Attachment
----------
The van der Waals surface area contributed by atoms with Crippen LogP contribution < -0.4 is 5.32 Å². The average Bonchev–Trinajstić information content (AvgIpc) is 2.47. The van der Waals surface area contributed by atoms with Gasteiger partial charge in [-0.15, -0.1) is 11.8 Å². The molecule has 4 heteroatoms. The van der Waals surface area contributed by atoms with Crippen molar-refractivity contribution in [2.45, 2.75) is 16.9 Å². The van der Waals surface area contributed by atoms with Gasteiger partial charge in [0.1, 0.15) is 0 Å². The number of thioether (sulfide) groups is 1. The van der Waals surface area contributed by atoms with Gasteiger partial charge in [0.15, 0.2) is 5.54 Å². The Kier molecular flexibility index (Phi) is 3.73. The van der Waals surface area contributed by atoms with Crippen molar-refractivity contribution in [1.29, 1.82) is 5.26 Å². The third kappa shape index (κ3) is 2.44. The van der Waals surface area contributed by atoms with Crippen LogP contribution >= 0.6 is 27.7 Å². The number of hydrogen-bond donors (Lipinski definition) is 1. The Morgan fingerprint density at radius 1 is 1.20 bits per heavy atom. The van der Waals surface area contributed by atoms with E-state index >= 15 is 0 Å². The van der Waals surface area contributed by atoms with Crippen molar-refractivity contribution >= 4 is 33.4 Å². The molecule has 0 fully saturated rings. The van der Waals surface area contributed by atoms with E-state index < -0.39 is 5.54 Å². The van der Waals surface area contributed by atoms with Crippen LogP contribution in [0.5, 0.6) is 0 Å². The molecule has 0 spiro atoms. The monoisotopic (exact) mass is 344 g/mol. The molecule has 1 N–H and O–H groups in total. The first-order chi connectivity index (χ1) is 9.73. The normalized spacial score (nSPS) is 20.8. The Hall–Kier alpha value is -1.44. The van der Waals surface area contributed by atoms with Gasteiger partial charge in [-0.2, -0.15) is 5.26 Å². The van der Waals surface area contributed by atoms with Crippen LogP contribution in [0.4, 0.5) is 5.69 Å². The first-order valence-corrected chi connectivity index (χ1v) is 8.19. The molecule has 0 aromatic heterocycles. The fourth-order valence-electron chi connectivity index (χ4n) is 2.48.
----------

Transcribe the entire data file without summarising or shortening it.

The van der Waals surface area contributed by atoms with Crippen LogP contribution < -0.4 is 5.32 Å². The average Bonchev–Trinajstić information content (AvgIpc) is 2.47. The van der Waals surface area contributed by atoms with Gasteiger partial charge in [-0.15, -0.1) is 11.8 Å². The molecule has 4 heteroatoms. The van der Waals surface area contributed by atoms with Crippen molar-refractivity contribution in [2.45, 2.75) is 16.9 Å². The van der Waals surface area contributed by atoms with Gasteiger partial charge in [0.1, 0.15) is 0 Å². The number of thioether (sulfide) groups is 1. The van der Waals surface area contributed by atoms with Gasteiger partial charge in [0.15, 0.2) is 5.54 Å². The Kier molecular flexibility index (Phi) is 3.73. The van der Waals surface area contributed by atoms with Crippen molar-refractivity contribution in [1.29, 1.82) is 5.26 Å². The third kappa shape index (κ3) is 2.44. The van der Waals surface area contributed by atoms with Crippen LogP contribution >= 0.6 is 27.7 Å². The number of hydrogen-bond donors (Lipinski definition) is 1. The Morgan fingerprint density at radius 1 is 1.20 bits per heavy atom. The van der Waals surface area contributed by atoms with E-state index >= 15 is 0 Å². The van der Waals surface area contributed by atoms with Crippen molar-refractivity contribution >= 4 is 33.4 Å². The molecule has 0 fully saturated rings. The van der Waals surface area contributed by atoms with E-state index < -0.39 is 5.54 Å². The van der Waals surface area contributed by atoms with Crippen LogP contribution in [0.5, 0.6) is 0 Å². The molecule has 0 spiro atoms. The monoisotopic (exact) mass is 344 g/mol. The molecule has 1 N–H and O–H groups in total. The first-order chi connectivity index (χ1) is 9.73. The normalized spacial score (nSPS) is 20.8. The Hall–Kier alpha value is -1.44. The van der Waals surface area contributed by atoms with Gasteiger partial charge in [-0.2, -0.15) is 5.26 Å². The van der Waals surface area contributed by atoms with Crippen LogP contribution in [0.4, 0.5) is 5.69 Å². The first-order valence-corrected chi connectivity index (χ1v) is 8.19. The molecule has 0 aromatic heterocycles. The fourth-order valence-electron chi connectivity index (χ4n) is 2.48.